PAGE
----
B.C.’s Minister of State for Emergency Preparedness Naomi Yamamoto was in Richmond Thursday morning to announce funding for four drainage pump upgrades in a city that will eventually find itself completely below sea level.
The province will spend $16.6 million with the City of Richmond chipping in $8.3 million this year to upgrade the four pumps that have reached the end of their lifespan. Some money will also go to enhancing 1.7 kilometres of the north dyke.
Yamamoto rolled out the red carpet at the new No. 4 Road pump, one of Richmond’s workhorses, with four 2,700 horsepower engines that can drain 6,000 litres of water per second.
“We applaud communities like Richmond who are investing in mitigation work and are happy to work collaboratively with them to help limit the risk our citizens could be exposed to,” said Yamamoto.
She added it’s imperative to prevent flooding in Richmond. The province estimates a flood such as the one in 1894 in the Fraser River estuary would cost $7 billion. She noted Calgary’s 2013 flood cost about $6 billion.
The pumps are said to be designed for a one-in-10-year rainstorm. Prior to rainstorms the pumps evacuate water from drainage canals and ditches. Presently, the elevation of Richmond’s dykes can provide protection for a one- in-200-year flood event.
Richmond is gradually upgrading its pumping capacity. Richmond’s 39 electronically-monitored pump stations (112 pumps) presently have a combined capacity of 82,000 litres per second, up from 68,000 in 2006.
In total, there were approximately $4.2 million of drainage system upgrades completed in 2015, according to a recent planning report to city council. Presently, work is underway on four pump stations: Bath Slough, No. 2 Road, Horseshoe Slough and No. 7 Road.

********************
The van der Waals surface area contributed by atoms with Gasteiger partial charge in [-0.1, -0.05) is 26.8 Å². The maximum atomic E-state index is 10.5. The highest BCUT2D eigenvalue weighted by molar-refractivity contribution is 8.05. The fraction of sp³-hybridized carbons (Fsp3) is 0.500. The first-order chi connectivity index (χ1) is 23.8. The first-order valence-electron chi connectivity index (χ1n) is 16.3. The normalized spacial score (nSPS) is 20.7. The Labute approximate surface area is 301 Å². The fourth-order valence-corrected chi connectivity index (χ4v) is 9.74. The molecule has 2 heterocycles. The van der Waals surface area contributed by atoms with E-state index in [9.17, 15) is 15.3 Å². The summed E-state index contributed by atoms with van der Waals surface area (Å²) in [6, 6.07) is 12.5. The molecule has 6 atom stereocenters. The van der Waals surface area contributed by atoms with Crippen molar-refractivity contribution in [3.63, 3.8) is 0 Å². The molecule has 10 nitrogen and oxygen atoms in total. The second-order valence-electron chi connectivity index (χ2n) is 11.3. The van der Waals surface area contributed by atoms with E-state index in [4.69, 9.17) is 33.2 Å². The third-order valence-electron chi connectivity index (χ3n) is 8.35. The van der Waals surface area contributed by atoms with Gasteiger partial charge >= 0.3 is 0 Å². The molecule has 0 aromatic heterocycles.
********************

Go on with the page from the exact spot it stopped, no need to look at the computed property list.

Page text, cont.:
The pumps discharge rainwater during storms and in the event the Fraser River spills over the dikes during high tide, they would empty the water when the river subsides.
The city and province are planning to be prepared for sea level rise of about 1.2 metres in the next 100 years. As such, Richmond will be required to raise its dykes by 1.2 metres.
“King tides, the spring freshet and rising sea levels are just a few of the demands on our resilient drainage system,” said Mayor Malcolm Brodie who noted hundreds of millions of more dollars will be needed to keep Richmond dry.
“Obviously, the city cannot bear these costs alone,” said Brodie, noting the city spends, on average, about $10 million a year on dykes and drainage, from a dedicated utility budget.
One of the more unique aspects of Richmond’s flood protection plan may be the likely addition of a sea gate in Steveston Channel. The gate would compliment an upgraded dyke along Shady Island, meaning dyke upgrades won’t be needed for the developed Steveston shoreline.
Furthermore, new major pump houses are becoming more visually appealing, in stark contrast to the classic brick, cubed structures normally found at either end of arterial roads.
The No. 4 Road pump facility features two glass houses (pump house and backup generator house) – for the public to view the mechanics of the system – as well as a lookout platform with an art mural beside picnic benches.
It’s also interactive in so much that you can stand on the pumps and see the water rush beneath your feet through a metal grate floor.
Pumped up by the Numbers:
39 – Pump stations
49 – kilometres of dyke
600 – kilometres of drainage pipes
82,000 – litres/second of pumping capacity